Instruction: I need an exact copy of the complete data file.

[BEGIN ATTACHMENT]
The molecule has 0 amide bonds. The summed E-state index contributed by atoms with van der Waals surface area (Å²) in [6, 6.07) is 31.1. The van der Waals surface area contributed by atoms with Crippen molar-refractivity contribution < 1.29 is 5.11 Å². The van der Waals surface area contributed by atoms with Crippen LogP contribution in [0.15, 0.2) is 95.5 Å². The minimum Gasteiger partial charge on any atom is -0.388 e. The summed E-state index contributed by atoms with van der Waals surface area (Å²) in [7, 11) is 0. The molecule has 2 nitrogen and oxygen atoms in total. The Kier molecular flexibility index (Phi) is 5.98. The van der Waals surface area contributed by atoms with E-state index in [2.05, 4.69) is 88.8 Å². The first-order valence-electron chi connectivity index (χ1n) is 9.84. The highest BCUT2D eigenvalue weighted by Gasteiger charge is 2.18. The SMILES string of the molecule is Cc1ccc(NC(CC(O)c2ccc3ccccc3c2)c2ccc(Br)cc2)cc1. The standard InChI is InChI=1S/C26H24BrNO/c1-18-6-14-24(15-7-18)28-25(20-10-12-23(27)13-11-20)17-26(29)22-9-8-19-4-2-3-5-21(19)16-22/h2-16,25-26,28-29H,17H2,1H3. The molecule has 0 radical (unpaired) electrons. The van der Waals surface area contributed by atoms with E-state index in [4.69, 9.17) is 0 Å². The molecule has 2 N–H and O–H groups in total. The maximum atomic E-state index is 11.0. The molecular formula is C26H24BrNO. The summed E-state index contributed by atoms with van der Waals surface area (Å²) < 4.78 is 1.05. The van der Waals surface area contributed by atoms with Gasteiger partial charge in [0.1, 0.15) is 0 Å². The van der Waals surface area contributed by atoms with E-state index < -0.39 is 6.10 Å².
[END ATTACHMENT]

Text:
The molecule has 0 amide bonds. The summed E-state index contributed by atoms with van der Waals surface area (Å²) in [6, 6.07) is 31.1. The van der Waals surface area contributed by atoms with Crippen molar-refractivity contribution < 1.29 is 5.11 Å². The van der Waals surface area contributed by atoms with Crippen LogP contribution in [0.15, 0.2) is 95.5 Å². The minimum Gasteiger partial charge on any atom is -0.388 e. The summed E-state index contributed by atoms with van der Waals surface area (Å²) in [7, 11) is 0. The molecule has 2 nitrogen and oxygen atoms in total. The Kier molecular flexibility index (Phi) is 5.98. The van der Waals surface area contributed by atoms with E-state index in [2.05, 4.69) is 88.8 Å². The first-order valence-electron chi connectivity index (χ1n) is 9.84. The highest BCUT2D eigenvalue weighted by Gasteiger charge is 2.18. The SMILES string of the molecule is Cc1ccc(NC(CC(O)c2ccc3ccccc3c2)c2ccc(Br)cc2)cc1. The standard InChI is InChI=1S/C26H24BrNO/c1-18-6-14-24(15-7-18)28-25(20-10-12-23(27)13-11-20)17-26(29)22-9-8-19-4-2-3-5-21(19)16-22/h2-16,25-26,28-29H,17H2,1H3. The molecule has 0 radical (unpaired) electrons. The van der Waals surface area contributed by atoms with E-state index in [4.69, 9.17) is 0 Å². The molecule has 2 N–H and O–H groups in total. The maximum atomic E-state index is 11.0. The molecular formula is C26H24BrNO. The summed E-state index contributed by atoms with van der Waals surface area (Å²) < 4.78 is 1.05. The van der Waals surface area contributed by atoms with Gasteiger partial charge in [0.1, 0.15) is 0 Å². The van der Waals surface area contributed by atoms with E-state index < -0.39 is 6.10 Å².